Tina McManus' Blog
If you’re in the market to buy a home, you’re probably learning many new vocabulary words. Pre-approved and pre-qualified are some buzz words that you’ll need to know. There’s a big difference in the two and how each can help you in the home buying process, so you’ll want to educate yourself. With the proper preparation and knowledge, the home buying process will be much easier for you.
This is actually the initial step that you should take in the home buying process. Being pre-qualified allows your lender to get some key information from you. Make no mistake that getting pre-qualified is not the same thing as getting pre-approved.
The qualification process allows you to understand how much house you’ll be able to afford. Your lender will look at your income, assets, and general financial picture. There’s not a whole lot of information that your lender actually needs to get you pre-qualified. Many buyers make the mistake of interchanging the words qualified and approval. They think that once they have been pre-qualified, they have been approved for a certain amount as well. Since the pre-qualification process isn’t as in-depth, you could be “qualified” to buy a home that you actually can’t afford once you dig a bit deeper into your financial situation.
Getting pre-approved requires a bit more work on your part. You’ll need to provide your lender with a host of information including income statements, bank account statements, assets, and more. Your lender will take a look at your credit history and credit score. All of these numbers will go into a formula and help your lender determine a safe amount of money that you’ll be able to borrow for a house. Things like your credit score and credit history will have an impact on the type of interest rate that you’ll get for the home. The better your credit score, the better the interest rate will be that you’re offered. Being pre-approved will also be a big help to you when you decide to put an offer in on a home since you’ll be seen as a buyer who is serious and dependable.
Things To Think About
Although getting pre-qualified is fairly simple, it’s a good step to take to understand your finances and the home buying process. Don’t take the pre-qualification numbers as set in stone, just simply use them as a guide.
Do some investigating on your own before you reach the pre-approval stage. Look at your income, debts, and expenses. See if there is anything that can be paid down before you take the leap to the next step. Check your credit report and be sure that there aren’t any errors on the report that need to be remedied. Finally, look at your credit score and see if there’s anything that you can do better such as make more consistent on-time payments or pay down debt for a more desirable debt-to-income ratio.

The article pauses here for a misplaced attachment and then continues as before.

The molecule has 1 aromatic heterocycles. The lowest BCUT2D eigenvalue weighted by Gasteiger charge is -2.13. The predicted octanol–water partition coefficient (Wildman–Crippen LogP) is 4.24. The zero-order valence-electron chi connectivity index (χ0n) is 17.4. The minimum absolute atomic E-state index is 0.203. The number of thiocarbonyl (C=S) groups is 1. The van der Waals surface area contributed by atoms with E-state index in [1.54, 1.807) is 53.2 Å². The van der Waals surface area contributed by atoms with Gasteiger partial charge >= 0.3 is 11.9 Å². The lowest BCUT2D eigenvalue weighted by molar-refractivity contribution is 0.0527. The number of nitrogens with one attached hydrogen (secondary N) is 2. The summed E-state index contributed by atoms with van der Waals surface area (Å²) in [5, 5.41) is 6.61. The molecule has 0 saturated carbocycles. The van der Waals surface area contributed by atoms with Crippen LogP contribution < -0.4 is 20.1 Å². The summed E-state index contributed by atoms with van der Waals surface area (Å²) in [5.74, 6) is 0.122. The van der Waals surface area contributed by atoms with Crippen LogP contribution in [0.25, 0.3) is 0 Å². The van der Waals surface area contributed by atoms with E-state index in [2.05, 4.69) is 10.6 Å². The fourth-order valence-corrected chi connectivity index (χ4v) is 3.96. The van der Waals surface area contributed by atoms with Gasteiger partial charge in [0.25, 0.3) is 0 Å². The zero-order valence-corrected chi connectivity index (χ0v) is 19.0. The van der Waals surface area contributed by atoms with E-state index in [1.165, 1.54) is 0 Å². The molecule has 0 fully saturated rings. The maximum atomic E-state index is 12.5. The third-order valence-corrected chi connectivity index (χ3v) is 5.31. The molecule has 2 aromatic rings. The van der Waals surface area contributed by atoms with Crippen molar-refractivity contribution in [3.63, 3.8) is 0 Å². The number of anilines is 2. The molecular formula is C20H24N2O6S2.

Owning a house is a mark of reaching adulthood for some people. It's a sign of financial independence. Having a house to call your own also alerts people to the fact that you trust yourself. After all, you don't know what's going to happen in the future.
Just because you want a house badly doesn't mean you'll get one
And a lot could happen. Job changes, relationship additions and subtractions and personal goal changes are just a few shifts that could occur after you buy a house. You really do need to trust yourself to take on the type of expense that can easily take 30 years to pay off.
It takes courage to own and care for a house, to keep a house in good functioning condition. Another thing that it takes courage to do is to walk away from the chance to own a house. If your finances aren't in good condition, it may very well be hard for you to own a house.
Find a lender who will approve your mortgage and you might struggle to make your loan payments each month. Worse, you might pay your mortgage for five to seven years only to lose the house, tossing away the money that you invested in closing costs, mortgage insurance and homeowner's association fees.
Why paying mortgages could be hard
Risks of losing your house or struggling every month to make mortgage payments is one of the leading reasons why poor finances is the top thing that could make it hard to own a house. Emotion is another major thing that could make it hard to own a house. Besides emotion, there are other key factors that could cause you to struggle with a mortgage. These factors are:
- Divorce - A contentious divorce could easily leave you in a financial bind. You might be responsible for paying your ex-spouse's housing expenses, making it hard to own a house of your own.
- Lifestyle - Frequent travel, a love for loud music and a strong social appetite could make it hard to own a house. Your lifestyle could make it hard to comply with homeowner's association rules. It could also create problems with people you live near.
- Neighbors - Although money is the leading thing that could make it hard to own a house, neighbors might be the second thing that could keep you from home ownership. Disruptive neighbors, hateful neighbors and contentious neighbors could drag you in and out of court so much that you spend years paying legal fees. Because you're dealing with the legal issues, you might not pass a lender's mortgage qualification guidelines.
Money isn't the only thing that makes owning a house hard
Money, emotion, social habits and relationships could make it hard to own a house. They could cause you to hold onto bad habits. These four things could also cause you to develop destructive relationships with neighbors.
Develop destructive relationships with neighbors and you could be forced out of your house even if you make your mortgage payments on time. Upset neighbors won't hesitate to pick up the telephone and call law enforcement. They also can make living next to them so uncomfortable that you choose to move just so you can have peace.